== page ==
*DISCLAIMER You should always treat responsibly. I give one per day. Be aware of any food sensitivities your dog may have and substitute ingredients accordingly. Always check with your veterinarian if you are unsure.
I divided the dough into four equal portions adding one drop of food coloring to each, except blue which took two. I use my stand mixer so they are completely blended. Always begin with the lightest color so the previous colors don’t add specs of darker dye to your next color. Yellow, then pink, then blue, then purple. No need to clean the mixer bowl in between colors this way.
Roll the dough out and if you are using these plunger cutters, press the cutter into the dough then press the plunger. This adds the imprint. The cookies will bake a bit lighter than the dough color.
I think these came out super cute! I oven-dried mine to increase the shelf life (see notes in recipe card). This does create those little crinkles in the dough that you see here, but it’s so worth it.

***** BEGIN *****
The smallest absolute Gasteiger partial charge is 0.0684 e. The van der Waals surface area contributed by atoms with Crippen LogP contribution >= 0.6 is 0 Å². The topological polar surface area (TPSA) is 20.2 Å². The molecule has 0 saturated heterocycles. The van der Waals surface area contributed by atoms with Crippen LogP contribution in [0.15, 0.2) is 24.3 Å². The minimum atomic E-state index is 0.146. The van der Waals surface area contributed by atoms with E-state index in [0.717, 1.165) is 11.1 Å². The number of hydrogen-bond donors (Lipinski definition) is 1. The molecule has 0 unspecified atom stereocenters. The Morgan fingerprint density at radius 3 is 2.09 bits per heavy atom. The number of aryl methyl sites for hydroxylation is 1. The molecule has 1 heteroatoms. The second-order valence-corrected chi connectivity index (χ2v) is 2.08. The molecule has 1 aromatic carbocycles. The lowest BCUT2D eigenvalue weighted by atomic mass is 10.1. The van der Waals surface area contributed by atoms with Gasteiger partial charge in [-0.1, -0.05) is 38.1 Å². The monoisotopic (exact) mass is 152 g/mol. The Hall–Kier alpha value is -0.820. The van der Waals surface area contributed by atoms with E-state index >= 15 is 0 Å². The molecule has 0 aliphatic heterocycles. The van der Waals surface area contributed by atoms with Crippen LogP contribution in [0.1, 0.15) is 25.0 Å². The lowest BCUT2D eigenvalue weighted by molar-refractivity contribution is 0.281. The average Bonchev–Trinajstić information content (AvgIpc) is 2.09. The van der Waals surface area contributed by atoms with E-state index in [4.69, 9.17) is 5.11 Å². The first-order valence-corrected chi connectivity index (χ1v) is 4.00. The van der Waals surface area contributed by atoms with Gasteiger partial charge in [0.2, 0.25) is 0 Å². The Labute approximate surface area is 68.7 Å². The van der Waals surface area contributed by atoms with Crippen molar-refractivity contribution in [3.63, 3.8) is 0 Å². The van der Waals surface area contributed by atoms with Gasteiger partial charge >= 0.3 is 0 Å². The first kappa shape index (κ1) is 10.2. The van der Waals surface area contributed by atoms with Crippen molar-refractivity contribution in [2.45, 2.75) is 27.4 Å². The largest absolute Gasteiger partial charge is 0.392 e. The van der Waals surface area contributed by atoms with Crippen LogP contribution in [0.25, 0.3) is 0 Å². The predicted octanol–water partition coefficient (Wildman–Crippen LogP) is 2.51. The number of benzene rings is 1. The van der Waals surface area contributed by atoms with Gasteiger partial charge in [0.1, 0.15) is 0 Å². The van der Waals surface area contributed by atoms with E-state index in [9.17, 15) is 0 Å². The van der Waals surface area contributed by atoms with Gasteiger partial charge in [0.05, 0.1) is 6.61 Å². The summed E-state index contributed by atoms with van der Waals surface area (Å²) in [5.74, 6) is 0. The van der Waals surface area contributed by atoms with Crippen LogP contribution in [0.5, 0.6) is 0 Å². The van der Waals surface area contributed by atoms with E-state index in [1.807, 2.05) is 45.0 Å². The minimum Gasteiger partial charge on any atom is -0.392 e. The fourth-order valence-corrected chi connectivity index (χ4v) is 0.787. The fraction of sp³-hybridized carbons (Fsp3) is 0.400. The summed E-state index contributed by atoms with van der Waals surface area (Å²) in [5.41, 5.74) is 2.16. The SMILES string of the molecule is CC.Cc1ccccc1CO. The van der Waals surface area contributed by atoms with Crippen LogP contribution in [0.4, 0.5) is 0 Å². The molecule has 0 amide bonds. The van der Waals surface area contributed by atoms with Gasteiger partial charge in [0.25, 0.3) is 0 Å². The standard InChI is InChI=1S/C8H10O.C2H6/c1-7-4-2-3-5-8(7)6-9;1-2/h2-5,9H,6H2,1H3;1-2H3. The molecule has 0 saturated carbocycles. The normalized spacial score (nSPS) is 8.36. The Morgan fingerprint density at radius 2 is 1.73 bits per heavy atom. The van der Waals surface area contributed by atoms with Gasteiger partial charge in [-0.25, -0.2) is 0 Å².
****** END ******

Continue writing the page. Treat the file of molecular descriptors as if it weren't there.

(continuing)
The butterflies were my favorite of this set.
Hmmmmmmm…what are those, mom?
Me: “Sparky, do you want a cookie?”
Spoiler alert: The answer is always yes. Cookies are life.
Ryleigh, my other dog, took hers and ran off, so no pictures there lol
When I would sell these, I always bought Wilton treat bags at Michaels along with coordinating ribbon. Add a personalized label if you wish. They make a fun gift for the pooch in your family, especially if you take the time to oven-dry these til they are crisp. Then your recipient can continue to treat their dog for days to come without them spoiling.
Are these shelf stable? How long will they keep?
Okay, so let’s address this question. When I was selling these, I sent them to a lab for shelf life testing AFTER they had been fully oven-dried and crisp. Assuming you remove all moisture from them, they will last in a covered container for up to 2 weeks!